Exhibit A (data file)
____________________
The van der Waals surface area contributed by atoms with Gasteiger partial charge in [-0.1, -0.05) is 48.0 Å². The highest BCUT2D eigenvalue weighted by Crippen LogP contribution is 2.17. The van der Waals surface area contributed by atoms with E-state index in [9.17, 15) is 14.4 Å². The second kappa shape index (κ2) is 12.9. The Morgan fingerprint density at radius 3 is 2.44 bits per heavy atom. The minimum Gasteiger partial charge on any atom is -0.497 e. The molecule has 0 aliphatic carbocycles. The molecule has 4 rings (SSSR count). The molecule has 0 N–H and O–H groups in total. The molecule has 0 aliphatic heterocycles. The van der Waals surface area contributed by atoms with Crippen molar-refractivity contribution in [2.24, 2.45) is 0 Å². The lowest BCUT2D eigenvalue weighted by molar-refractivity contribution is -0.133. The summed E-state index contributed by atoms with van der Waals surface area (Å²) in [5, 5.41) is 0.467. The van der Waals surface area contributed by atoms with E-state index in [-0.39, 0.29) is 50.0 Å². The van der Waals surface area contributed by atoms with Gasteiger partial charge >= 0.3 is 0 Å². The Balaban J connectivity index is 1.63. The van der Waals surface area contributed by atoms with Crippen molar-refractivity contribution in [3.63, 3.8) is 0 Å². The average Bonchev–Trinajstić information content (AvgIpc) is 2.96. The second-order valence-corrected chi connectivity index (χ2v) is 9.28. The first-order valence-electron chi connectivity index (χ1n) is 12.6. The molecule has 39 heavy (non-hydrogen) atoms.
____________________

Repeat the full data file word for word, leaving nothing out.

The van der Waals surface area contributed by atoms with Gasteiger partial charge in [-0.1, -0.05) is 48.0 Å². The highest BCUT2D eigenvalue weighted by Crippen LogP contribution is 2.17. The van der Waals surface area contributed by atoms with E-state index in [9.17, 15) is 14.4 Å². The second kappa shape index (κ2) is 12.9. The Morgan fingerprint density at radius 3 is 2.44 bits per heavy atom. The minimum Gasteiger partial charge on any atom is -0.497 e. The molecule has 0 aliphatic carbocycles. The molecule has 4 rings (SSSR count). The molecule has 0 N–H and O–H groups in total. The molecule has 0 aliphatic heterocycles. The van der Waals surface area contributed by atoms with Crippen molar-refractivity contribution in [2.24, 2.45) is 0 Å². The lowest BCUT2D eigenvalue weighted by molar-refractivity contribution is -0.133. The summed E-state index contributed by atoms with van der Waals surface area (Å²) in [5, 5.41) is 0.467. The van der Waals surface area contributed by atoms with E-state index in [-0.39, 0.29) is 50.0 Å². The van der Waals surface area contributed by atoms with Gasteiger partial charge >= 0.3 is 0 Å². The Balaban J connectivity index is 1.63. The van der Waals surface area contributed by atoms with Crippen molar-refractivity contribution in [3.63, 3.8) is 0 Å². The average Bonchev–Trinajstić information content (AvgIpc) is 2.96. The second-order valence-corrected chi connectivity index (χ2v) is 9.28. The first-order valence-electron chi connectivity index (χ1n) is 12.6. The molecule has 39 heavy (non-hydrogen) atoms.